All Ashore At Whidbey Island

Oak Harbor is not the county seat but it is the largest town on the island with 22,000 people, nearly a third of the total island residents. Whidbey is also the largest island in Washington State. Though Norwegians, Irish & other nationalities settled here first, it was the Dutch that put a cultural stamp on this area. There are other structures in town that emphasize this culture. The town takes its name from the Garry Oak (called the White Oak elsewhere).

Through out the entire coastal Northwest, oysters are a big business. Penn Cove is famous for its shellfish. They farm or store 27 different varieties of oysters as well as clams and mussels. This crew is harvesting "bags" or racks of oysters.

Mount Baker again but my eye was as much on the P-3 Orion overhead. This aircraft, along with "Prowlers" & "Growlers" and others are based at the Whidbey Island Naval Air Station. Until our son-in-law became posted to a small craft detail near the base, we knew little of this place.

The EA-6B "Prowler" & EA-18G "Growler" aircraft are medium range, carrier based, electronic warfare jets. Whidbey NAS is home to 17 active duty squadrons, search and rescue (both military and civilian) and a whole host of subcommands. Also included is a former pontoon seaplane base (PBY aircraft) several miles away where much of the ground has reconfigured to house the Navy's PX and supply buildings.

The military does not forget its own. 

What IS this? Seen along the road from Coupeville to Oak Harbor.

It is one man's idea of a privacy fence.




An island almost always implies a view, be it water or land. Whidbey Island has that in spades.  It is a bit of a lesser known archipelago in the San Juan Island region of Washington. It can be a destination all its own if you only have time for a short exploration of the area. Closer to Seattle by ferry or car than the rest of its neighboring islands it is big enough for a long weekend's exploration. The view east above of some of the Northern Cascade Range is from near the little town of San deFuca. The tallest is probably Glacier Peak.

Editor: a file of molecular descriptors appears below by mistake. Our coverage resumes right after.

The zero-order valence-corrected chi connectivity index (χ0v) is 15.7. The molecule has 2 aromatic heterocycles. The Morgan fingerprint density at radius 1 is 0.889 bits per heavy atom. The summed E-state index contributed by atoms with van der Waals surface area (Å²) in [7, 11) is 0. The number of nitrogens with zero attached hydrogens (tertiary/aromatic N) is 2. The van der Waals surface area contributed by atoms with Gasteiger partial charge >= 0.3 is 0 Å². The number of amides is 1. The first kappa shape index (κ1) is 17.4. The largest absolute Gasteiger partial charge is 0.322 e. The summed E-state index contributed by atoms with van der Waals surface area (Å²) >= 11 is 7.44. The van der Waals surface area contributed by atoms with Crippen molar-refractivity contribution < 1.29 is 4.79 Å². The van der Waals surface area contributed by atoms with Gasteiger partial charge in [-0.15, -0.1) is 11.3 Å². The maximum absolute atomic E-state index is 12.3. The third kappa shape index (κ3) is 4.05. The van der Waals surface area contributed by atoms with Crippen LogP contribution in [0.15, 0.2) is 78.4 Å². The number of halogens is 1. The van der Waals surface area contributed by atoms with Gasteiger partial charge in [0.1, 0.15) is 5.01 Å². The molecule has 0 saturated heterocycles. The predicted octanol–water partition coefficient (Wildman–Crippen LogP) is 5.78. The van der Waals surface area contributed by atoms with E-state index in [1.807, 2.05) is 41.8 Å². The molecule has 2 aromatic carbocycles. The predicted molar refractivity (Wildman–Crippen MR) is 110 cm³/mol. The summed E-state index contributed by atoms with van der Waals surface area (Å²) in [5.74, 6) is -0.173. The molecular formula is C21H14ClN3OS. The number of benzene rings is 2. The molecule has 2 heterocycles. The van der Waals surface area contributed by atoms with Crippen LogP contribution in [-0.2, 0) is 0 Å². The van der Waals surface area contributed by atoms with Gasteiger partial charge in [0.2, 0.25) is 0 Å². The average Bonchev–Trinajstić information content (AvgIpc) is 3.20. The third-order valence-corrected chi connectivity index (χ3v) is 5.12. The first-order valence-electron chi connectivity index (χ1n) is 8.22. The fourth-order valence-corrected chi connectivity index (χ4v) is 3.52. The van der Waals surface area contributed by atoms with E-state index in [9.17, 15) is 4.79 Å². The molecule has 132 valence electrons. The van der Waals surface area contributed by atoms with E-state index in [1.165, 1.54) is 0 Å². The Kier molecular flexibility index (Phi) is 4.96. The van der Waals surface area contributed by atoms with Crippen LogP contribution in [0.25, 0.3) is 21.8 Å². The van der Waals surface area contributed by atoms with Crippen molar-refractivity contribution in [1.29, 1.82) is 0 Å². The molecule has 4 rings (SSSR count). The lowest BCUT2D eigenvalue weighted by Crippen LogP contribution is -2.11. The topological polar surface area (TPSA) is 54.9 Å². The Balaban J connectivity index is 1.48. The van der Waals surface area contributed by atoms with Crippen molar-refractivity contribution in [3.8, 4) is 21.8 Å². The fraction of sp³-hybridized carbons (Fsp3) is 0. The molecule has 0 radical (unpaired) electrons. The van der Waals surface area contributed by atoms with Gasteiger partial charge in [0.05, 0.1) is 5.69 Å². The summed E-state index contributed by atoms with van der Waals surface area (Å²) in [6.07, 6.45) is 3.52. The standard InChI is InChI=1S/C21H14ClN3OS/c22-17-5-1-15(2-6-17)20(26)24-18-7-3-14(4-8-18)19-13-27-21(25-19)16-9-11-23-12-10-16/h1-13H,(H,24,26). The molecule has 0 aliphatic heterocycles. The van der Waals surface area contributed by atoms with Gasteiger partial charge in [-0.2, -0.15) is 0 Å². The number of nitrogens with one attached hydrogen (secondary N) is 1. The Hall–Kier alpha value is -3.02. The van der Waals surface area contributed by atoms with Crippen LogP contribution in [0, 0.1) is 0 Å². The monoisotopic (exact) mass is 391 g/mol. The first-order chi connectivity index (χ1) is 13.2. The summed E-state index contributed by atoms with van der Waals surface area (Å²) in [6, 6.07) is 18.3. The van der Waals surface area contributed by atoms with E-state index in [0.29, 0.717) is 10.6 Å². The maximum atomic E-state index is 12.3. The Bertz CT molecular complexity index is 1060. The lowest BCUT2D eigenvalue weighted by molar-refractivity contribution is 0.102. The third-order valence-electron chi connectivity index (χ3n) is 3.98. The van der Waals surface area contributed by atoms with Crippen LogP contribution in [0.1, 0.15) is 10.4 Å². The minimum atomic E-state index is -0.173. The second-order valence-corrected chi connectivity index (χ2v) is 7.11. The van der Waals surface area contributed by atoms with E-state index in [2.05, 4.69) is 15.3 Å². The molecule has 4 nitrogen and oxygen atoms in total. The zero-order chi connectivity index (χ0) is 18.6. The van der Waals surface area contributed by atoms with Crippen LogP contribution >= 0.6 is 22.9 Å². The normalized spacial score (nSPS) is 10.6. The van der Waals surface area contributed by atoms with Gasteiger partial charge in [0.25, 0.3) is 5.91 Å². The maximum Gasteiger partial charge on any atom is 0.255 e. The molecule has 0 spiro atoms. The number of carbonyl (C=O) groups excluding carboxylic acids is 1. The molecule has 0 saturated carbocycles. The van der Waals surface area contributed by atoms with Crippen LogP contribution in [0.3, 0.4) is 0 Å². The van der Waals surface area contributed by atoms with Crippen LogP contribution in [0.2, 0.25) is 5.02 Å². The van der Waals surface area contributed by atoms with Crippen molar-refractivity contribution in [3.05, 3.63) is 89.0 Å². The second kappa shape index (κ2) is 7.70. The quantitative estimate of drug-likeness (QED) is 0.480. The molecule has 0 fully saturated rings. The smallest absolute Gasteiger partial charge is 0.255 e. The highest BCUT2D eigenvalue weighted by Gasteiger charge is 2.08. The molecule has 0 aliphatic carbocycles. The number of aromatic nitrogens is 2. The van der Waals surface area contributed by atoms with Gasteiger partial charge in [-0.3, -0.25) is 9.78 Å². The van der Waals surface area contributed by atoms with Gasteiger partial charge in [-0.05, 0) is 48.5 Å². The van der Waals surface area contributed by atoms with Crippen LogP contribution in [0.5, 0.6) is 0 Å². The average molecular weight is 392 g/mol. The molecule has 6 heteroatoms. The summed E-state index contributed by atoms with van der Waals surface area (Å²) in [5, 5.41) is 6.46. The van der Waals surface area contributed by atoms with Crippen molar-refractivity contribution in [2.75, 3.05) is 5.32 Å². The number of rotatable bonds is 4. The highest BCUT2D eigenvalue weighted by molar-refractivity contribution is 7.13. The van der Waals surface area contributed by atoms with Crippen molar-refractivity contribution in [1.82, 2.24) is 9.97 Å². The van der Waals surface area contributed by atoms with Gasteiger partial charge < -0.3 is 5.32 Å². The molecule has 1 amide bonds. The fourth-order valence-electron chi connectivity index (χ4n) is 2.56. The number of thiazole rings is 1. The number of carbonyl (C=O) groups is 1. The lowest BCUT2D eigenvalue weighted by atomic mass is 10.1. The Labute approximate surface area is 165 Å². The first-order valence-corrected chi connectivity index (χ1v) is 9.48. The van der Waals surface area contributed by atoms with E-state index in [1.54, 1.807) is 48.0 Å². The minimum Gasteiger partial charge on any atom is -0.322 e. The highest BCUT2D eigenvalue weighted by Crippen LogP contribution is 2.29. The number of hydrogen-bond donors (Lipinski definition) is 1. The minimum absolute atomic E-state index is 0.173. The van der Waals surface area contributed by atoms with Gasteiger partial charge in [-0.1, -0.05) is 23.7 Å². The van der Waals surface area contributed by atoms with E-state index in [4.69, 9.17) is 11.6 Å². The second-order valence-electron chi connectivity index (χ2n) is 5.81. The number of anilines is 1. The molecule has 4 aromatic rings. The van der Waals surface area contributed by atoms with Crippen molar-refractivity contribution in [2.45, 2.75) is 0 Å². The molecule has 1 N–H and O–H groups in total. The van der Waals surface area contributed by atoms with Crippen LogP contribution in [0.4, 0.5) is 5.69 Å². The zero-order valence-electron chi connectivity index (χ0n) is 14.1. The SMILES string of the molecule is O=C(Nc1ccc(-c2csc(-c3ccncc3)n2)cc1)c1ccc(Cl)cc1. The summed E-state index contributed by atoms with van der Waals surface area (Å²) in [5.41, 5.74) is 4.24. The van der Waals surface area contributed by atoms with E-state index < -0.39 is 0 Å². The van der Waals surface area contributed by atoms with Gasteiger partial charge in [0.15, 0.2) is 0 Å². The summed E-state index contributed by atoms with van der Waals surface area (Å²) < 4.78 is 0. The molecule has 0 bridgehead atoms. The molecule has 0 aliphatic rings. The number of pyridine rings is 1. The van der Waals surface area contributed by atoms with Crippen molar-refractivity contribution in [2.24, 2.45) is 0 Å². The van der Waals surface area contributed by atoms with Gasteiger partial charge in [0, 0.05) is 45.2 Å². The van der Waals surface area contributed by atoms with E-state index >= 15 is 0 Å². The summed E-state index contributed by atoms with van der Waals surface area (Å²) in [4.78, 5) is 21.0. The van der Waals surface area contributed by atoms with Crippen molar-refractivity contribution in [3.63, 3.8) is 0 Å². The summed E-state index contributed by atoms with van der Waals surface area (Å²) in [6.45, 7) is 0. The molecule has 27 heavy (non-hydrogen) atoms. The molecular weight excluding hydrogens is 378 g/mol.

Looking southwest out over Oak Harbor, the Olympics seem close but between them and the rest of Whidbey Island (in the midground) is one of the Nation's busiest shipping routes - The Strait of San Juan de Fuca. Not including pleasure craft, almost 5,000 cargo ships a year use the channel.

Mount Baker is the behemoth above, just shy of 11,000 feet. Third highest summit in Washington, this peak saw its first successful climber in 1868. The view from Oak Harbor is to the northwest. Whidbey Island is in the rain shadow of the Olympic and Vancouver Island's mountains. Whidbey gets only 20 inches of rain and very little snow annually. 



I Say Madrone

If you are Canadian, you say Arbutus, if in the US, it's a Madrone tree. Either way it is a tree with a strange beauty. Both cultures also call this the Strawberry Tree after the look of the berries that come in the fall. What looks like damage is actually the result of scarring from where branches once were.

When mature, the bark peels away to reveal a smooth sensual exterior. Madrone trees grow best in the wild for some reason and the berries can be eaten but are more commonly used to make a cider.